- “Scarcity should be nurtured, protected and aggressively monetised”. Much has been written about the “free” economy of the internet, a perfect market where millions of customers can be reached through a single channel, and where the marginal cost of content distribution is effectively zero. Chris Anderson in his book “Free: The Future of a Radical Price” extolls the virtues of this zero incremental cost distribution system in broadening access to a range of free services, for example, making it easier to find local news and services, improving awareness of real conditions in countries where established news channels work inefficiently, and, of course, accessing entertainment of all types for free. Pricing at marginal cost is of course having a major impact on the fortunes of content industries, particularly in an environment where physical distribution media is rapidly becoming a thing of the past. The music industry is the most obvious example of an industry that has failed adapt to this new paradigm by failing to protect its IP - or more accurately failing to encourage and support the development of content distribution platforms that will protect and monetise that IP for it. News and subscription magazine services have taken steps to place content behind paywalls (although as The Independent argues, the jury is out on the success of this move http://ind.pn/flk2jW ) , and to prosecute those who seek to exploit copyright material for commercial gain (for example the NLA taking on Meltwater, http://bit.ly/gw04Fc). With the introduction of internet connected TVs’ ,TV content is next on the block on 2011. However, there are signs that the TV and film industry may fair better than their counterparts in music and news publishing. For a start, while music listeners and news readers switched devices to consume digital versions of their content, TV viewers will have to simply continue to watch their TVs. That means that the pay paradigms and behaviours established over years of payTV development need not change even although the service and the underlying delivery mechanism may. Consumers should be able to get whatever new services are on offer from their existing provider of TV. Moreover, if premium content creators such as ABC, NBC, NFL etc continue to ration the licencing of that content to those platforms with paywalls, consumers will continue to be drawn to those platforms. Any new player such as Google TV based devices would have to come up with similar compensation arrangements for the rights owners, and hence would need to charge similar prices. Of course, if rights owners choose to give their content away or fail to protect it then all bets are off, but for now by supporting broadband connected TV platform development (e.g YouView), the TV and movie industry seems to heading in a direction that will secure professional content video production (something I argued in 2009 in a report delivered to the UK Government in support of Digital Britain http://bit.ly/ieTX1F). Other content creators should watch developments on internet connected TV platforms closely and look to find ways to monetise scarce and valuable IP appropriately.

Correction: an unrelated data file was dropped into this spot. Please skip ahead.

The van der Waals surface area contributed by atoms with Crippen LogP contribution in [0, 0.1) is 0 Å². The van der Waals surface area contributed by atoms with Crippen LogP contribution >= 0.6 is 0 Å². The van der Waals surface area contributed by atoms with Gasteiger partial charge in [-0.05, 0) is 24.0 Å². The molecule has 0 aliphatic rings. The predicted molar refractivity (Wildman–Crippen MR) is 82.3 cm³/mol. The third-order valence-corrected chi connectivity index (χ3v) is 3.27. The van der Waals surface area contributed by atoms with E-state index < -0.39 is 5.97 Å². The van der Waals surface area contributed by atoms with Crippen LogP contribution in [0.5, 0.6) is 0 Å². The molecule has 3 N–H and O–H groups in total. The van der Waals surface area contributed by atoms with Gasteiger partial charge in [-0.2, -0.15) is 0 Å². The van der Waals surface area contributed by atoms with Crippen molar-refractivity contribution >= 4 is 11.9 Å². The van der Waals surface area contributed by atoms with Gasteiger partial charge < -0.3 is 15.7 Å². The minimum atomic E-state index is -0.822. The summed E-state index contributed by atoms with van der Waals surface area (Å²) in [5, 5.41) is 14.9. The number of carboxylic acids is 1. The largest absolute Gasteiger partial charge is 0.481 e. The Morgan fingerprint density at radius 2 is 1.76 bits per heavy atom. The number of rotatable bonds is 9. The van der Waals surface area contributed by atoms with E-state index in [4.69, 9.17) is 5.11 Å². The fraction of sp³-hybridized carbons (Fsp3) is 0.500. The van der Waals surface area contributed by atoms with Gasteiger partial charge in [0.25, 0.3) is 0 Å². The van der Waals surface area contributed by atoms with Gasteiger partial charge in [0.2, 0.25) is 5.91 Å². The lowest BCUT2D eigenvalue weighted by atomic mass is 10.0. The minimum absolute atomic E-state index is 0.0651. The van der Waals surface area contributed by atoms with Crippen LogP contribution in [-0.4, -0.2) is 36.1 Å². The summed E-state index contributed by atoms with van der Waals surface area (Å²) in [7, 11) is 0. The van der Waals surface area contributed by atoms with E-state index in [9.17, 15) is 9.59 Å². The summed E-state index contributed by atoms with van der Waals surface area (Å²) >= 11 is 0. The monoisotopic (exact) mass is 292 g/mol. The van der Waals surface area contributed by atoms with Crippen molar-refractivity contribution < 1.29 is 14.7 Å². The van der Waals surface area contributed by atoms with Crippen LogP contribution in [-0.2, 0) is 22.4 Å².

- “For consumers, seamless is good.” As an industry, we invest a huge amount of time and energy creating new content, and new feature sets around the services and devices we deliver to consumers. In addition in what is ultimately a self serving exercise, the industry is one which consistently seeks to promote vertical fragmentation of the value chain - one company developing an OS, others applications running on top of the OS, yet others providing applications that run on top of other applications. One of the secrets of Apple’s success has been to dumb down otherwise complex problems and make it easy and seamless for users to make a video, or take a picture and save it onto a computer, or post it to a website. Other successful services (in the sense that many consumers have bought those services AND they are highly profitable for the providers) include games consoles, cable TV, satellite TV, all of which have a high degree of vertical integration. Bloggers such as TechCrunch http://tcrn.ch/eomTyw recognise vertical integration is developing rapidly while still espousing the eventual return of open software development. While open software certainly has its place, will 2011 be the year the industry recognises that in consumer markets at least, software fragmentation is something that serves only the engineers who create that software, and not the consumers who have to use it?
- “Device fragmentation is both a blessing and a curse”. One of the least discussed dynamics of convergence is the inherent tension between the needs of device manufacturing businesses and the needs of content producers. Manufacturers on the one hand have built their businesses (and cashflows) around shifting unit volumes. The greater the number of products they shift, the more money they make. Innovation in device form factors and feature sets underpins the marketing strategies that maximise unit sales. However, what has been known in the mobile content industry for nearly ten years, and what is about to hit the TV production industry is that innovation in form factor and feature sets also fragments the content markets that serve those devices. Hence, while manufacturers see higher revenues through device variation, content producers see higher costs as they create different versions of the content to deliver to different device types. Just ask Netflix, the BBC or Blinkbox how much it is costing them to reach their customer base in todays environment? Each organisation is spending six figure sums per device type to establish playout mechanims tailored to that device. As Michael Comish, Blinkbox CEO said in a recent Westminster Media Forum conference in London, with over 40 platforms already being supported by services such as BBC iPlayers, any internet video player needs to invest tens of millions up front in order to deliver a competitive ubiquitous services in the UK alone. As we move forward into software driven programming, where TV content starts to include programmatic features to support dynamic graphic overlays or real time social networking feeds, content producers will start to see production cost rising along a similar trajectory. In a world with falling content revenues, rising creation and distribution costs will be a major issue. As broadband connected TV starts to roll out through 2011, and a tens of new device types come to market expect the howls of protests from broadcasters and application creators to grow. Expect also to see some innovative solutions to this problem ... but, as Eric Huggers has already indicatedhttp://bbc.in/hdu7hS, don’t expect HTML5 to solve all the problems.